Why Some Americans Resist Masks

Concepts from persuasion research explain resistance to masking up.

Posted Jul 15, 2020

Photo by Anna Shvets from Pexels
Source: Photo by Anna Shvets from Pexels

As coronavirus cases continue to rise in the United States, some Americans continue to be resistant to the idea of wearing a mask in public. Although some may disregard non-mask wearers as misinformed or deliberately obtuse, the reasoning behind this resistance has been known to communication scholars and psychologists since the 1960s.

Recently, I picked up pizza at a local pizza and ice cream place. The pizza carry-out was contactless with disposable glove provided. However, when I pulled up to the store, around 20 people from different groupings were milling about for ice cream takeout without a mask to be seen. As a scholar of communication, who studies and teaches persuasion and social influence, I know that while the issue can seem straightforward — it is not hard to wear a mask and personal masks are becoming readily available — people’s reactions and resistance are grounded in concepts we’ve known for decades, particularly the idea of reactance.

As public health messages go, a campaign for mask-wearing should have all the elements associated with success. There is credibility from expert sources such as The Lancet, regarding the reduction of coronavirus transmission, scientists say wearing masks is a key aspect of helping slow the spread of coronavirus. Support has emerged from public figures ranging from Barack Obama to Dick Cheney. COVID-19 is a clear and present threat. Finally, mask-wearing, or at least face-covering, should also have a relatively high level of efficacy, meaning the behavior is a relatively simple thing for people to do. The average person might not be able to fully grasp complex epidemiological models, but almost everyone can at least tie a bandana over their face. 

Yet, mixed messages from national leaders, most prominently President Trump, persist. And while the importance of mask-wearing is agreed upon by much of the country, the pockets of resistance to this simple public health measure that endure continue to postpone America’s recovery.

While I am not a medical doctor, I am a researcher investigating online information diffusion as well as persuasion. The acceptance or resistance to mask-wearing is not just an issue for the life sciences; it is primarily a communication process, involving aspects of persuasion, cognitive appraisal, of messages, and the influence of interpersonal relationships. Two primary phenomena that are likely driving attitudes toward mask-wearing are polarization and reactance.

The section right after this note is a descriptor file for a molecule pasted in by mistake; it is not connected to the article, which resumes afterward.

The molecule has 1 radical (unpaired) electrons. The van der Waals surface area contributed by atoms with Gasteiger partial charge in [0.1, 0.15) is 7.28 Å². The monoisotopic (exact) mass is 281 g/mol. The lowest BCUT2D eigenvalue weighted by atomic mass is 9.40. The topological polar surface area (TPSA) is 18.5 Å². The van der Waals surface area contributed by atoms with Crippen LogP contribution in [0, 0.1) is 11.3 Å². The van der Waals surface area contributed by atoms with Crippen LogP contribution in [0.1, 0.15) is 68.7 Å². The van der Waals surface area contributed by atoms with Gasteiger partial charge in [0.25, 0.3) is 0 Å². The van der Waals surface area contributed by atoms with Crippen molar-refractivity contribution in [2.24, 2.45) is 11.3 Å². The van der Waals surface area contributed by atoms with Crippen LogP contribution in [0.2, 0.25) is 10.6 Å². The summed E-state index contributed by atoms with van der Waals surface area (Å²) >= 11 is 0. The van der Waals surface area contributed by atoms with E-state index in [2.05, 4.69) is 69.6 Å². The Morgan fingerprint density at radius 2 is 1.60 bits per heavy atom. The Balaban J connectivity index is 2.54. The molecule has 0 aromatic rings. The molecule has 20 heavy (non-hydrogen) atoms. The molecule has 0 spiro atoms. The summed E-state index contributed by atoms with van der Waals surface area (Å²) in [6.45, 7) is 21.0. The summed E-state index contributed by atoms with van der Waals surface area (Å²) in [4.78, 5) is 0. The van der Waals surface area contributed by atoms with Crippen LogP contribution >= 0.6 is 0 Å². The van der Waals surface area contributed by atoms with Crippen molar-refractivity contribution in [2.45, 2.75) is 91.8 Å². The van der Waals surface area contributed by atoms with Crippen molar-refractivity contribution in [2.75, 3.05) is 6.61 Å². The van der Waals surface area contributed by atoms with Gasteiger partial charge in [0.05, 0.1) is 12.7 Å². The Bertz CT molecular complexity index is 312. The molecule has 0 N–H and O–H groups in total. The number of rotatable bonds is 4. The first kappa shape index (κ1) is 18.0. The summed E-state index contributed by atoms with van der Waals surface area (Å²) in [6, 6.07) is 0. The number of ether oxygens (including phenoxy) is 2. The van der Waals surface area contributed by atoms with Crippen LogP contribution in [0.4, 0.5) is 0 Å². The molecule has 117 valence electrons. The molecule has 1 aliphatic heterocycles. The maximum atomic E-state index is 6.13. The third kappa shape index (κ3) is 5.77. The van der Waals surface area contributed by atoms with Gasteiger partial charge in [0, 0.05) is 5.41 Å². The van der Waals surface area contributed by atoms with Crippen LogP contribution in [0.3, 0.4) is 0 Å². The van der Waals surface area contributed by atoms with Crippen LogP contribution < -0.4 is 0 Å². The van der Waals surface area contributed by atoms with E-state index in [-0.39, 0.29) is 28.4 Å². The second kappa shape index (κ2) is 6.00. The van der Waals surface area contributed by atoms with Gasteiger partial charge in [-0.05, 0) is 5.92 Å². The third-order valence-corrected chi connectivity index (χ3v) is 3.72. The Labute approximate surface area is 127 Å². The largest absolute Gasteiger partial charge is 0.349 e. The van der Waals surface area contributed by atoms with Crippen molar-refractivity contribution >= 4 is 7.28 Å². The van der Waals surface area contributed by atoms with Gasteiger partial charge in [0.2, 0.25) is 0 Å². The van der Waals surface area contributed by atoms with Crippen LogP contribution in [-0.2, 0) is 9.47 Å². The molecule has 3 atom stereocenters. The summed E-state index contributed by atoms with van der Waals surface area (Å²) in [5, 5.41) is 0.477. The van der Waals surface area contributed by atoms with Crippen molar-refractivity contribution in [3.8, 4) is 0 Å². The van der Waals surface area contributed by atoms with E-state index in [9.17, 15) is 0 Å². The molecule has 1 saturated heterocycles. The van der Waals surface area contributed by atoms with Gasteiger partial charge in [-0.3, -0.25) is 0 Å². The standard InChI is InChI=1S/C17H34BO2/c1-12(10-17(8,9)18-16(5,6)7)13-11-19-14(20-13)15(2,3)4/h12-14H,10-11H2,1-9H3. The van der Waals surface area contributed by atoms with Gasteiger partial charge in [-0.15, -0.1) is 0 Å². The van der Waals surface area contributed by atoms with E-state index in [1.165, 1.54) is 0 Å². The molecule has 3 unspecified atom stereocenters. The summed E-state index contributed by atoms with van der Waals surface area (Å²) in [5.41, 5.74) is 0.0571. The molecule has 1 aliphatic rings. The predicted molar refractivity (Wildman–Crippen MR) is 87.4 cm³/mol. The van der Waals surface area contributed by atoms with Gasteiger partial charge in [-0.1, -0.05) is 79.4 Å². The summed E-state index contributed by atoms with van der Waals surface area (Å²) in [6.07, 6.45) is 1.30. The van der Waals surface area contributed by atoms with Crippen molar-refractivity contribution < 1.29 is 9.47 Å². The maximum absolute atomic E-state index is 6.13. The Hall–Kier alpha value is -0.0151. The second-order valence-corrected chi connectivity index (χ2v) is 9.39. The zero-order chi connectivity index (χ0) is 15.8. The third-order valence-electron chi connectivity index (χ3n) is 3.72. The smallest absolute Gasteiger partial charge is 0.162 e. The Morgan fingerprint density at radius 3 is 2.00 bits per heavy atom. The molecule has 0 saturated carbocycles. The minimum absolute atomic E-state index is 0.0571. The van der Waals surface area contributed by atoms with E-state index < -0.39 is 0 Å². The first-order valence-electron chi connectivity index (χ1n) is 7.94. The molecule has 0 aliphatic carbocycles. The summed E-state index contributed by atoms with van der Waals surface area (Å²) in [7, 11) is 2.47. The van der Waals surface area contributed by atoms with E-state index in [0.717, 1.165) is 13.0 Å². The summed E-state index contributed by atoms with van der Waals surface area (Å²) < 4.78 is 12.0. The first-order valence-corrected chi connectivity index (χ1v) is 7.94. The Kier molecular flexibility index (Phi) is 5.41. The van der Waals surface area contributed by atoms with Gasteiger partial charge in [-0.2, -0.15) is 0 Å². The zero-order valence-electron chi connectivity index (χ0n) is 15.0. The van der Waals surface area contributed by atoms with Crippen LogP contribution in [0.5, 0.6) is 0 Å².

With colleagues, I have explained how information and messages become increasingly polarized on social media. A central tenet of our theory is that it is the interaction between people who hold opposing worldviews that can drive greater polarization. Thus, we were concerned at the beginning of the coronavirus crisis that unless divergent American leaders stood up to unequivocally support public health recommendations and measures, the very health messages that could keep Americans safer, it would likely lead to greater fracturing, possibly along political lines. As the COVID-19 crisis continues through the summer of 2020, it is becoming increasingly clear that the fault lines regarding mask-wearing are expanding at the very moment Americans need consistency in our public health behaviors.

Polarization around mask-wearing is also intertwined with a phenomenon called reactance. Reactance is a motivational state which is activated when people perceive a threat to their freedom of choice. Often people experiencing reactance feel angry and engage in counter-arguing the original public health message. Feelings of reactance then drive individuals to behaviors they feel restore these freedoms. In this case, reactance might look like a refusal to wear a mask, belittling others who do wear masks, or seeking out reasons, no matter how flimsy, against wearing masks.

Messages that appeal to the restoration rather than the restriction of freedom may have a greater positive impact on public health behaviors. Indeed, despite earlier missteps, the Surgeon General’s current take is a nice example of this type of appeal. Dr. Adams' recent public comment is that “[mask-wearing] adds to your convenience and your freedom because it allows us to open up more places… this mask, this face covering, actually is an instrument of freedom for all Americans if we all use it.”

However, traditional gatekeepers have less control over public health narratives these days, rather what people do and say on social media can have a larger impact on others’ beliefs about public health behaviors. Thus, we all have a responsibility to understand how the messages we share influence others.

Clear and direct arguments often work, but when messages become too controlling they can cause reactance responses. Narrative messages, or stories, can also help quell reactance responses. Providing examples or pictures of your own mask-wearing can provide social proof of mask-wearing, these interpersonal communication-based strategies may have a greater impact than the words of experts. 

Ideally, the messaging around new mask requirements will focus on the restoration of freedoms and increasing perceptions of social proof regarding mask-wearing. Individuals can help by sharing their own mask-wearing behaviors and stories. Americans have the ability to work together to help reduce COVID transmission, but we won’t regain our ability to interact freely without the disciplined adoption of public health measures.

References

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